The Cimpress Women in Technology Group invited 2015 BEYA Most Promising Engineer in Industry Recipient Jane Odero Greene to speak at their April 17th gathering. Odero Greene, a Senior Systems Engineer at Raytheon, is currently working on a cutting-edge Navy radar program. After the meeting, Cimpress Software Engineer Siyi Gu talked with Odero Greene in depth about her work, being empowered by diversity and the next big thing in Tech: the Internet of Things.
What are you working on now that you are excited about?
Right now I’m working on the Air and Missile Defense Radar program, which is a next-generation scalable radar. For the Navy, this is a big deal as far as radar systems go. This is the first time that we are doing things very differently, building information protection from the ground up…and doing it as a part of the program protection team. So we are looking at software assurance, cyber security and supply chain risk management.
We are also doing something that’s new for the Navy, which is agile scrum development. This is my first time working in an agile scrum environment and deviating from a traditional waterfall design process. So it’s really fast-paced, really challenging and just exciting.
What intrigues you most about the state of technology right now?
I don’t know if you’ve heard of this term Internet of Things. You may start to hear it a lot. It has been used to describe this information ecosystem of connected devices sharing lots and lots of data. A lot of companies are tapping into this available data and using it to their advantage. It’s creating a lot of profit for companies.
Consider a company like Facebook, which is the biggest media owner, yet it creates no content. It’s relied solely on the user data that is shared on its platform. Think about the companies that are developing an automated infrastructure of smart sensors for smart metering, smart monitoring. Companies are using those sorts of technologies to drive down their cost of, for instance, product replenishment on shelves, and things like remote fault detection and then deploying people to fix this growing infrastructure of connected devices that is allowing this. And think about big data analytics, the ability to analyze data in national security for purposes like identifying terrorist activities. So there is this big data analytics around this Internet of Things with connected devices. Cisco and Morgan Stanley predict that there will be 50 to 75 billion connected devices in this Internet of Things by 2020. Imagine that.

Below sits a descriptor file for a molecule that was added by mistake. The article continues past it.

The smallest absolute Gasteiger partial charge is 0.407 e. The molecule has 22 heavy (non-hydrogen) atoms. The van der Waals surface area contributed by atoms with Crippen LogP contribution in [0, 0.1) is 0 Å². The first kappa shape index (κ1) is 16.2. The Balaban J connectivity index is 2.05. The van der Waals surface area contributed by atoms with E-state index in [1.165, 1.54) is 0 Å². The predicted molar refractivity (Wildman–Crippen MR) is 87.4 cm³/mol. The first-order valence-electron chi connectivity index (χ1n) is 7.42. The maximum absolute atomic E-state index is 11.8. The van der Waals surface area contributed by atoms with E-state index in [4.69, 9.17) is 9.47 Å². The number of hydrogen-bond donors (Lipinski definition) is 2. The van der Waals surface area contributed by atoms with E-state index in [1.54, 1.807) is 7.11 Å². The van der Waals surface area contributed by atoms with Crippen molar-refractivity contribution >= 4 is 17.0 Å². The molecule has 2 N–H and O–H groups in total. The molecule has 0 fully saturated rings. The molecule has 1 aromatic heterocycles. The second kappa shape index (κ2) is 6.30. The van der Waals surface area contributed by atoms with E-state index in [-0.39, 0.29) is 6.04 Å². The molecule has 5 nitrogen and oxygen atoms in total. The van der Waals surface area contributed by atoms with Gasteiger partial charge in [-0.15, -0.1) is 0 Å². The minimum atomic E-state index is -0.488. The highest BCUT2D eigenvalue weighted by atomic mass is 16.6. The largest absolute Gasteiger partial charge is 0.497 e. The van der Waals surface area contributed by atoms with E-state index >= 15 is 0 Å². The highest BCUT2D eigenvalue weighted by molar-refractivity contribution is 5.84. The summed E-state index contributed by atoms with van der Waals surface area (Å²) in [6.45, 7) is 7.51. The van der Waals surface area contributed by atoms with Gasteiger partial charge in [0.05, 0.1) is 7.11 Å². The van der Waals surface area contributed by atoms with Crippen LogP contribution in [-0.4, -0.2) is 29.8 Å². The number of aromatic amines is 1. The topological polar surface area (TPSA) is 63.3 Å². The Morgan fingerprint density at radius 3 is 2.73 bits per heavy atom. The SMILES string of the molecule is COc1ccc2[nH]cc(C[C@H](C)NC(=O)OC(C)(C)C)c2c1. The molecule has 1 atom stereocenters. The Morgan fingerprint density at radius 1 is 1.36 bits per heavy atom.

You can’t talk about this Internet of Things and this sharing of and accessibility of data without talking about privacy and security concerns. For me as a cyber-security professional, the concern is that the devices are coming with vulnerabilities that are connecting to your network and so introducing new ways for attackers and hackers to get into your system and to compromise it. So to me, that is what is exciting: the Internet of Things, big data analytics, the technology around that big data analytics, and the security solutions needed in response.
What have you learned about how to succeed as a woman in technology over the course of your career?
For me, the biggest thing is to embrace yourself, embrace your diversity and understand your diversity is your asset. When a company is evaluating their assets, I think diversity is an asset to be valued. Understand the value that you bring to the table as a woman. Own that, don’t shy away from situations, let your voice be heard, build your credibility, and understand that you are an important piece of the puzzle to any given company and that you bring a lot to the table. And that’s what I think is really important for women in technology to understand.
What’s one piece of advice you’d give other women working in tech?
Have mentors and build advocates around you that will allow you to succeed but also understand the power in other women and make sure that you’re being an advocate for them. There is still the statistic that women make 78 cents to every dollar a man makes, and companies are struggling to keep women in technology because at some point they are reaching a dead end. They feel they are not able to advance and so they are choosing to change careers, maybe even to leave technology altogether. So we have to encourage each other to succeed, and when you are in a position to make a difference, you have to be that role model to other women so that they see that there is hope for them to reach that level of success.
I would say for women in technology, it’s really important that we come together as a community to motivate each other and encourage each other. For us to succeed, we need to change the retention problem we have with women in technology.